One thing I found from backpacking is that hikers know how to pack cheap and light.
A few things:
- Check out that tuna carefully. Often, the label on the can tells you the weight of the contents (including the water) which we throw away. The foil packets have less water and are therefore, sometimes cheaper for the same amount of meat.
- Idahoian mashed potatos and stove top stuffing are great bulk to an otherwise boring meal. Add some canned chicken or pre-cooked bacon (can be found in many stores) and you've got a pretty tasty meal.
- Bulk granola pre-mixed with powdered milk and some dried fruit (blueberries, cranberries, etc...) is tasty with just a little water over it to moisten it. Full of calories too. Hot water works well in the colder months.
- I found an insulated mug / coffee press at a local coffee shop. Pricy, but makes great coffee and I can't stand instant! Once you own it, it's cheap -- no filters and you can get pretty much any coffee ground for a french press these days.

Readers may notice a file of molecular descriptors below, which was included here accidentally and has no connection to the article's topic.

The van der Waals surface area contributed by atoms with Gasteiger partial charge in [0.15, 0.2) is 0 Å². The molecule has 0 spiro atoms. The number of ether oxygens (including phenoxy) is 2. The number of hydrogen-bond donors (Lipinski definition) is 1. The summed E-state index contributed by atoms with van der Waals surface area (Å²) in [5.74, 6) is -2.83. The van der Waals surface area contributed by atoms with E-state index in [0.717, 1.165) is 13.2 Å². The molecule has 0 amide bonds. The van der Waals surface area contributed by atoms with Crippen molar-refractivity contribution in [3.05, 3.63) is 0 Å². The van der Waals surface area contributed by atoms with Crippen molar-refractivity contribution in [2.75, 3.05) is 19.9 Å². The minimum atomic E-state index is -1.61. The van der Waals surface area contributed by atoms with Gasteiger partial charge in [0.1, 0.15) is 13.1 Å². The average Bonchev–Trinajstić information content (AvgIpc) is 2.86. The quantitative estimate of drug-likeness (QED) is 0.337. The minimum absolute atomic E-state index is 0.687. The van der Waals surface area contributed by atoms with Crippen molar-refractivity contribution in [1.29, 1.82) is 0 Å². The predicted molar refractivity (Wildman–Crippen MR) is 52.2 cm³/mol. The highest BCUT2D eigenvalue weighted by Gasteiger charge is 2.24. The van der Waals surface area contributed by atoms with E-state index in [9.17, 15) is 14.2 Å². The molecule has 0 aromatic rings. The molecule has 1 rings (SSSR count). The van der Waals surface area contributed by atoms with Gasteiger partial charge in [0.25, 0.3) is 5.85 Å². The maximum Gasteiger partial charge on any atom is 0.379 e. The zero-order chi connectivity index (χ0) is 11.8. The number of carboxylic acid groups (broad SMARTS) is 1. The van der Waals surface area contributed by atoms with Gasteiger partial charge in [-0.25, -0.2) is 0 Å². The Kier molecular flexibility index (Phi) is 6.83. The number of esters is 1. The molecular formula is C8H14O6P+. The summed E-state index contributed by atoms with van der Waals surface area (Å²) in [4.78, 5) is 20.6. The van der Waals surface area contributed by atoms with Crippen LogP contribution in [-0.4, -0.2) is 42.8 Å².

- I like finding a health food store and stocking up on dehydrated items such as fruits and veggies. A small handful of dried fruit in oatmeal makes it much less boring for day after day consumption. A handful of dehydrated veggies in some raman can be a good treat.
- While raman doesn't have much in it, it has fat and salt -- two things which are very important if you're exerting yourself or in for a long cold night. Eat it with some protein and you're not doing too bad.
- Powdered milk adds calories to just about anything. Sauces, mashed potatos and the like you won't even taste it. Stretches the budget by allowing you to eat less.
I'm a big fan of a multi-fuel stove. Weight aside, waking up to hot coffee on a cold morning or having a hot dinner is really important to mental health for some (myself included). I don't mind eating granola bars or peanut butter tortillas (try nutella on tortillas for a great treat!) for lunches or throughout the day on rest stops. But I really like a hot dinner!